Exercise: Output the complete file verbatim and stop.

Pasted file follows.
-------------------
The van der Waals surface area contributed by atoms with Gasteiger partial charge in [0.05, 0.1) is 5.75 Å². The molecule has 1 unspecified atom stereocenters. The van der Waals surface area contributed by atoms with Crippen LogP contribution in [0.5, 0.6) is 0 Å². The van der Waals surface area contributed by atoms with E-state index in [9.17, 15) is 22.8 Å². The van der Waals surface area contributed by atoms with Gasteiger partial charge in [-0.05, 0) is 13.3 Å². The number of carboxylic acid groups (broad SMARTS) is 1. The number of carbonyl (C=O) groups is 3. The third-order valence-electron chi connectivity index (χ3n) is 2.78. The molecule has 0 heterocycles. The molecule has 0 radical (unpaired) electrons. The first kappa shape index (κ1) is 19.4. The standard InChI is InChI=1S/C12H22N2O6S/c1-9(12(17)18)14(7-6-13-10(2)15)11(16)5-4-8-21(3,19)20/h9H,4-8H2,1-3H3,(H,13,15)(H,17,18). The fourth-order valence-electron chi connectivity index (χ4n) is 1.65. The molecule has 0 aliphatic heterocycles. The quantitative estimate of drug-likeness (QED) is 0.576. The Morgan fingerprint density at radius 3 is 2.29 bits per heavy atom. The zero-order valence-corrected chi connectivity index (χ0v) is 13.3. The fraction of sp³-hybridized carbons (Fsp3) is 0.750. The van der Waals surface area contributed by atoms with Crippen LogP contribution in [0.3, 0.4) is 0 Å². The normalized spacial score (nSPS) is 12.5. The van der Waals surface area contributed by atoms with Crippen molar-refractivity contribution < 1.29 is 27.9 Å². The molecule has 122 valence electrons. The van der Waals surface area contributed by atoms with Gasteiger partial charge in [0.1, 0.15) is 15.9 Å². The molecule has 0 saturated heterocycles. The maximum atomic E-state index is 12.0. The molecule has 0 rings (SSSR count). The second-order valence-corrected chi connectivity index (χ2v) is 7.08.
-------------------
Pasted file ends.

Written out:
The van der Waals surface area contributed by atoms with Gasteiger partial charge in [0.05, 0.1) is 5.75 Å². The molecule has 1 unspecified atom stereocenters. The van der Waals surface area contributed by atoms with Crippen LogP contribution in [0.5, 0.6) is 0 Å². The van der Waals surface area contributed by atoms with E-state index in [9.17, 15) is 22.8 Å². The van der Waals surface area contributed by atoms with Gasteiger partial charge in [-0.05, 0) is 13.3 Å². The number of carboxylic acid groups (broad SMARTS) is 1. The number of carbonyl (C=O) groups is 3. The third-order valence-electron chi connectivity index (χ3n) is 2.78. The molecule has 0 heterocycles. The molecule has 0 radical (unpaired) electrons. The first kappa shape index (κ1) is 19.4. The standard InChI is InChI=1S/C12H22N2O6S/c1-9(12(17)18)14(7-6-13-10(2)15)11(16)5-4-8-21(3,19)20/h9H,4-8H2,1-3H3,(H,13,15)(H,17,18). The fourth-order valence-electron chi connectivity index (χ4n) is 1.65. The molecule has 0 aliphatic heterocycles. The quantitative estimate of drug-likeness (QED) is 0.576. The Morgan fingerprint density at radius 3 is 2.29 bits per heavy atom. The zero-order valence-corrected chi connectivity index (χ0v) is 13.3. The fraction of sp³-hybridized carbons (Fsp3) is 0.750. The van der Waals surface area contributed by atoms with Crippen LogP contribution in [0.3, 0.4) is 0 Å². The normalized spacial score (nSPS) is 12.5. The van der Waals surface area contributed by atoms with Crippen molar-refractivity contribution < 1.29 is 27.9 Å². The molecule has 122 valence electrons. The van der Waals surface area contributed by atoms with Gasteiger partial charge in [0.1, 0.15) is 15.9 Å². The molecule has 0 saturated heterocycles. The maximum atomic E-state index is 12.0. The molecule has 0 rings (SSSR count). The second-order valence-corrected chi connectivity index (χ2v) is 7.08.